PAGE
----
Global North vs Global South

26 May 2023

Christianity as a percentage of the world has been stagnant at between 32 and 34% from 1900 to today, and will likely remain so from now at least through 2050. But underneath that global top-line number, a seismic shift has been under way.

Given global population growth, a stable percentage indicates a growing number of Christians, and that’s the case: rising from half a billion believers in 1900 to just shy of 2.4 billion today (doubling twice), and likely to 3.2 billion by 2050 and (if the percentage remains the same) 3.5 billion by 2100 (which shows just how much the population growth of the world will stabilize in the latter half of the century, if current projections hold true).

The makeup of these 3 billion Christians, however, has changed and will change fairly dramatically over these two centuries.

In 1900, 80% of Christians were in the “Global North”—Europe and North America—and 20% were in the “South” (Africa, Asia, Latin America, Oceania). By 1970, these numbers had reached “parity”—57% in the north, 43% in the south. By 2000, they had flipped—41% north, 59% south. Today only a third of all Christians are in the north, while two-thirds are in the south. By 2050, it’s likely to be a 20/80 split, leaving us with an exact mirror image of where this chronology began in 1900, but with vastly more numbers involved. At that point, the global north would be home to about 750 million believers (just 256 million in North America), while the global south would have 2.59 billion—over half in Africa.

We’re not talking about something that is far in the future—like 2100 or beyond—and subject to a lot of “what ifs.” The flip has already happened, and is growing more pronounced. Reaching a world where 80% of Christians are in the Global South is just one generation away. Demographics alone make this transition practically inevitable. The only thing that might prevent it would be a major wildcard—like a 90% fatal plague, an asteroid strike, a nuclear war, or something of that nature.

This transition will inevitably lead to flips in other things. The most obvious: right now it “feels” as if global power dynamics in Christendom have the global north “on top”, determining what conversations are important and how things should be done. I think this feeling, however, is largely false, and determined by the echo chamber that North America lives in. What is discussed amongst believers in Asia and Africa is occasionally influenced by what is thought important in the Global North—but not always, and perhaps not even often. I suspect this will become more pronounced in the days to come.

I have to grimace when someone in North America, for example, feels they should require something of the global south (in my line of work, usually “verification of reports”). The Global South is taking moral leadership on some issues in conservative circles (although they may have an even more conservative stance than some in the North would feel comfortable with). The church networks and denominations in the Global South are far larger than most in the Global North, and growing faster (even apart from what is reported amongst movements). In the past, the Global North has felt no need to provide “verification” of the size of the church in the north to the church in the south. Today, leaders in the Global South feel very little need or desire to “report” anything to the Global North. How soon will it be before they feel no need at all?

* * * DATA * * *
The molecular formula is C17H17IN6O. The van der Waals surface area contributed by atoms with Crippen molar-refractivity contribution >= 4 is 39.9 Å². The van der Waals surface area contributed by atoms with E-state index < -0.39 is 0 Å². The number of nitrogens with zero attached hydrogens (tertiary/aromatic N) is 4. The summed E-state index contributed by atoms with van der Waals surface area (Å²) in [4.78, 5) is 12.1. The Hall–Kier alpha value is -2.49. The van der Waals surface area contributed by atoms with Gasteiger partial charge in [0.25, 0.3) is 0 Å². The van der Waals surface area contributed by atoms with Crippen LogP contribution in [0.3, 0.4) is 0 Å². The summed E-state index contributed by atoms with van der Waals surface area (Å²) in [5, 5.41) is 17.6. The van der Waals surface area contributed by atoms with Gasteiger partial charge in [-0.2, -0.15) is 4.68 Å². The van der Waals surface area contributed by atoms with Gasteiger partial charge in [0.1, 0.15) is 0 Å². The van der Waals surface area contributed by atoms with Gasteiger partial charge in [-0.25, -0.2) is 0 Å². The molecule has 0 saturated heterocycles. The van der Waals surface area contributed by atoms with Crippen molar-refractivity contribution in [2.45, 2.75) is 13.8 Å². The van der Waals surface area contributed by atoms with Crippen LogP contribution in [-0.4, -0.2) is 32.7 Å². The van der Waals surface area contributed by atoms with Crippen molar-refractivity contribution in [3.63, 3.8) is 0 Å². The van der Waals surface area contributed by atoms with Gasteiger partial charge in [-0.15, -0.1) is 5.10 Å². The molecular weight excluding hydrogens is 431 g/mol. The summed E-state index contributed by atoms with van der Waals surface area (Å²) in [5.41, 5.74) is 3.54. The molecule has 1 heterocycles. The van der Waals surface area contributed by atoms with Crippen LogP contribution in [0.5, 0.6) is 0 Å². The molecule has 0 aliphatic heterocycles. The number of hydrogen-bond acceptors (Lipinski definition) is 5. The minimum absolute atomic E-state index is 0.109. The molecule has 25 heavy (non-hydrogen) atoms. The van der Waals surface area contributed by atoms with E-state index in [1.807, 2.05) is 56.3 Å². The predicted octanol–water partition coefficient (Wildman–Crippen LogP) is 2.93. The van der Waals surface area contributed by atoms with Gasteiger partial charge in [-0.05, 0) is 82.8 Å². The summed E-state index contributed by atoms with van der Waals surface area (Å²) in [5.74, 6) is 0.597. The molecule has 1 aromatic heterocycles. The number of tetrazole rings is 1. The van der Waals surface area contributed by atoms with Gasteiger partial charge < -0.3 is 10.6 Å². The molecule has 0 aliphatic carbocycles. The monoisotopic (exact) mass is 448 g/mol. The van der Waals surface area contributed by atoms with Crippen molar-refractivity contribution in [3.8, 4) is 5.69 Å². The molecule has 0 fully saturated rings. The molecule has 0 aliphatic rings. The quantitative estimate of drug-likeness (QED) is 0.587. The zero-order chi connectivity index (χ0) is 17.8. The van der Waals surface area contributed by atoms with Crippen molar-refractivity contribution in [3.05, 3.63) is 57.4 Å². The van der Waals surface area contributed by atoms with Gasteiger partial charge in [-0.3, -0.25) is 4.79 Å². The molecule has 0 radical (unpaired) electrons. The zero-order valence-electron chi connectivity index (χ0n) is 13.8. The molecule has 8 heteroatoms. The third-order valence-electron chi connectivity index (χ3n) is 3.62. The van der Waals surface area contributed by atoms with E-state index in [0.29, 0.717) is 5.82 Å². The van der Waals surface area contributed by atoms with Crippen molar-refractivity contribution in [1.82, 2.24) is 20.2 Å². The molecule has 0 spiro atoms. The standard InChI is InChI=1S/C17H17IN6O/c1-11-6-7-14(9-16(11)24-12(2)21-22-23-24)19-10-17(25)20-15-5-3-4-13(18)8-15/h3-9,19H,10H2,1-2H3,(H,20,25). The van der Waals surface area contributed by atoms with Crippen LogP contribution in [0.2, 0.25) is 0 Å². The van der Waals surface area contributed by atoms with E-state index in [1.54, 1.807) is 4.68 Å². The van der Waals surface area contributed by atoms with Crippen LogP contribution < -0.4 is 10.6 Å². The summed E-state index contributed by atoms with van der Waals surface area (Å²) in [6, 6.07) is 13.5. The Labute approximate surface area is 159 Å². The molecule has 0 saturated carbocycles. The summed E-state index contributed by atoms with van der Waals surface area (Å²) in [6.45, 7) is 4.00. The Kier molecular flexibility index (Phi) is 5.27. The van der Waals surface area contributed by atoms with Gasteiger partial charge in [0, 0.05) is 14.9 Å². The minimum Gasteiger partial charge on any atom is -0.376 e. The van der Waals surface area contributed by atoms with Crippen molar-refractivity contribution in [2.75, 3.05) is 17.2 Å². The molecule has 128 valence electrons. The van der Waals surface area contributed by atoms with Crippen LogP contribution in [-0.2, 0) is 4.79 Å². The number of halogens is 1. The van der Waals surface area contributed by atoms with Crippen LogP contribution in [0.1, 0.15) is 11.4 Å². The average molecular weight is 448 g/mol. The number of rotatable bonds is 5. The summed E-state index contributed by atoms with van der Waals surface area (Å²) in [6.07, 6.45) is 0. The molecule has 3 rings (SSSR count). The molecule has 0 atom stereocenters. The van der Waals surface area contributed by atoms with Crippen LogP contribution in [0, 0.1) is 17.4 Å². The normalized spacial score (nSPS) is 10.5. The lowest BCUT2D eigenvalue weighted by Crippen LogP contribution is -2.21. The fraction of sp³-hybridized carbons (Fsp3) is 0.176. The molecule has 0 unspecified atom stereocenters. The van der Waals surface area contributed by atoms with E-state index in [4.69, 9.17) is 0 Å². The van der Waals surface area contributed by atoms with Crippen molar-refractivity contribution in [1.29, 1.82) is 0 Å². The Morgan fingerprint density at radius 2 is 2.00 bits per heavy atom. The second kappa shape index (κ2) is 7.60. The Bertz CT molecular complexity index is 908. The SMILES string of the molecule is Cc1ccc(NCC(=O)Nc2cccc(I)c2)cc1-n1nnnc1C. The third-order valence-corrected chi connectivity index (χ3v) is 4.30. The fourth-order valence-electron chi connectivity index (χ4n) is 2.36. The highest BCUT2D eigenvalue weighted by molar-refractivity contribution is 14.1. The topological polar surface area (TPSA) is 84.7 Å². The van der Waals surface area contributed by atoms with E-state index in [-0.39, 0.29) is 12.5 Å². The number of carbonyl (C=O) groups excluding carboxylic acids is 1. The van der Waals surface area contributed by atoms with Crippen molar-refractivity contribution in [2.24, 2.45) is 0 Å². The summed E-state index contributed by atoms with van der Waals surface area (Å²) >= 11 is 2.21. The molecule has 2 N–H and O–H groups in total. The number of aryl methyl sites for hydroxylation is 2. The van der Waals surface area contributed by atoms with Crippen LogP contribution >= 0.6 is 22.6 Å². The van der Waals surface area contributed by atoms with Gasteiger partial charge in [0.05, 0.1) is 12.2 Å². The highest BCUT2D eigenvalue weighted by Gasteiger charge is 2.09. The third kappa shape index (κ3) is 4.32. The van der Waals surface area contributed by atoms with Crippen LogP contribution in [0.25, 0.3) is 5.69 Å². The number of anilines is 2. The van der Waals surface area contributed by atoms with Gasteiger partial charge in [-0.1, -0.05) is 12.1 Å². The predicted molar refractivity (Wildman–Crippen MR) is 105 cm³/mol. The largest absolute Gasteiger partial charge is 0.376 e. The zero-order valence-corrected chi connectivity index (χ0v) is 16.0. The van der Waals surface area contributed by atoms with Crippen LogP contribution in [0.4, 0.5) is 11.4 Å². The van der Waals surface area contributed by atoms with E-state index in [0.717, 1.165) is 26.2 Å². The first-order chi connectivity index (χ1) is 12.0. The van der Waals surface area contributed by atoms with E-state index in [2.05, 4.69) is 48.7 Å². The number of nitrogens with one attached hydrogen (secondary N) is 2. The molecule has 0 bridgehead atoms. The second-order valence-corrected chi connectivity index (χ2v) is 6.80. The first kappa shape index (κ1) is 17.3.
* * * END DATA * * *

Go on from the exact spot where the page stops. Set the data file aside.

The elephant in the room is fundraising and finances flowing from the Global North to the Global South. It is on the basis of this that reports are largely requested. But fundraising has already begun to change. With fewer Christians interested in mission in the Global North, less funding is becoming available, and certainly one wants to “eliminate dependency.” A report linked in this week’s issue (State of Church giving in the USA) highlights the fall of mission giving.

Many of the movements I talk to would like to be independent of funds from the North. Many have been experimenting for several years with locally owned businesses that are sustainable and provide funds for their workers. Several have developed models which are working well in their contexts, and already expanding. Although they still raise money for certain projects, all intentionally limit raised funds for “capitalization” efforts—getting a business started, for example, or completing a Bible translation—rather than anything that is ongoing.

Eventually, it seems obvious more funds will flow from groups in the south to other groups in the south—and far less money from the North will flow in. I suspect that day, like the 80/20 flip, is not many years away. Rather than waiting for it to happen and dealing with it then, the wise leader may want to begin acting as if it already had happened, and consider how we Global North believers can become what we truly should be–one who seeks to serve our brothers and sisters.